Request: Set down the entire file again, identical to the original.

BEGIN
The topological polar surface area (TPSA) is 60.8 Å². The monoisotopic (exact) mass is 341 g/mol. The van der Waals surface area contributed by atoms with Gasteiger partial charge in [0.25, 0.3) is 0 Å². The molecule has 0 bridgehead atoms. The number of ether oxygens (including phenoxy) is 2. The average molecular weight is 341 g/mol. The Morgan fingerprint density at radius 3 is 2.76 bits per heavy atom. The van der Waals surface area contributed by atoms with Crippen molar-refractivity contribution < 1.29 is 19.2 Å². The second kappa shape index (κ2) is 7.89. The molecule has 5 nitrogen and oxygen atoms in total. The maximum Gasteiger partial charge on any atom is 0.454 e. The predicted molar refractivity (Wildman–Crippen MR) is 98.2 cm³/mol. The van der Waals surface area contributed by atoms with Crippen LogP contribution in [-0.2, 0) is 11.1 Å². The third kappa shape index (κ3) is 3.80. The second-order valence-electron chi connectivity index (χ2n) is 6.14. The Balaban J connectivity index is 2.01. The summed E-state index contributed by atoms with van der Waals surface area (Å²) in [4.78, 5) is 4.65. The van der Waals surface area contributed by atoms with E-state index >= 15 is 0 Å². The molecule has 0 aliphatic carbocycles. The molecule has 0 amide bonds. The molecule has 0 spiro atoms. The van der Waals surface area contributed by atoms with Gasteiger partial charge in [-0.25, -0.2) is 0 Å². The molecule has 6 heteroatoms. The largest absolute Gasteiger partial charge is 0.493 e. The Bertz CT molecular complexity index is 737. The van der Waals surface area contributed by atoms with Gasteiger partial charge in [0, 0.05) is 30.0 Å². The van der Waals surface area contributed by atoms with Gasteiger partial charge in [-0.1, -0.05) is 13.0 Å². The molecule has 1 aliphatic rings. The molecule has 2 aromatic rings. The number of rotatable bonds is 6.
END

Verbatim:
The topological polar surface area (TPSA) is 60.8 Å². The monoisotopic (exact) mass is 341 g/mol. The van der Waals surface area contributed by atoms with Gasteiger partial charge in [0.25, 0.3) is 0 Å². The molecule has 0 bridgehead atoms. The number of ether oxygens (including phenoxy) is 2. The average molecular weight is 341 g/mol. The Morgan fingerprint density at radius 3 is 2.76 bits per heavy atom. The van der Waals surface area contributed by atoms with Crippen molar-refractivity contribution < 1.29 is 19.2 Å². The second kappa shape index (κ2) is 7.89. The molecule has 5 nitrogen and oxygen atoms in total. The maximum Gasteiger partial charge on any atom is 0.454 e. The predicted molar refractivity (Wildman–Crippen MR) is 98.2 cm³/mol. The van der Waals surface area contributed by atoms with Crippen LogP contribution in [-0.2, 0) is 11.1 Å². The third kappa shape index (κ3) is 3.80. The second-order valence-electron chi connectivity index (χ2n) is 6.14. The Balaban J connectivity index is 2.01. The summed E-state index contributed by atoms with van der Waals surface area (Å²) in [4.78, 5) is 4.65. The van der Waals surface area contributed by atoms with E-state index >= 15 is 0 Å². The molecule has 0 aliphatic carbocycles. The molecule has 0 amide bonds. The molecule has 0 spiro atoms. The van der Waals surface area contributed by atoms with Gasteiger partial charge in [-0.25, -0.2) is 0 Å². The molecule has 6 heteroatoms. The largest absolute Gasteiger partial charge is 0.493 e. The Bertz CT molecular complexity index is 737. The van der Waals surface area contributed by atoms with Gasteiger partial charge in [0, 0.05) is 30.0 Å². The van der Waals surface area contributed by atoms with Gasteiger partial charge in [-0.1, -0.05) is 13.0 Å². The molecule has 1 aliphatic rings. The molecule has 2 aromatic rings. The number of rotatable bonds is 6.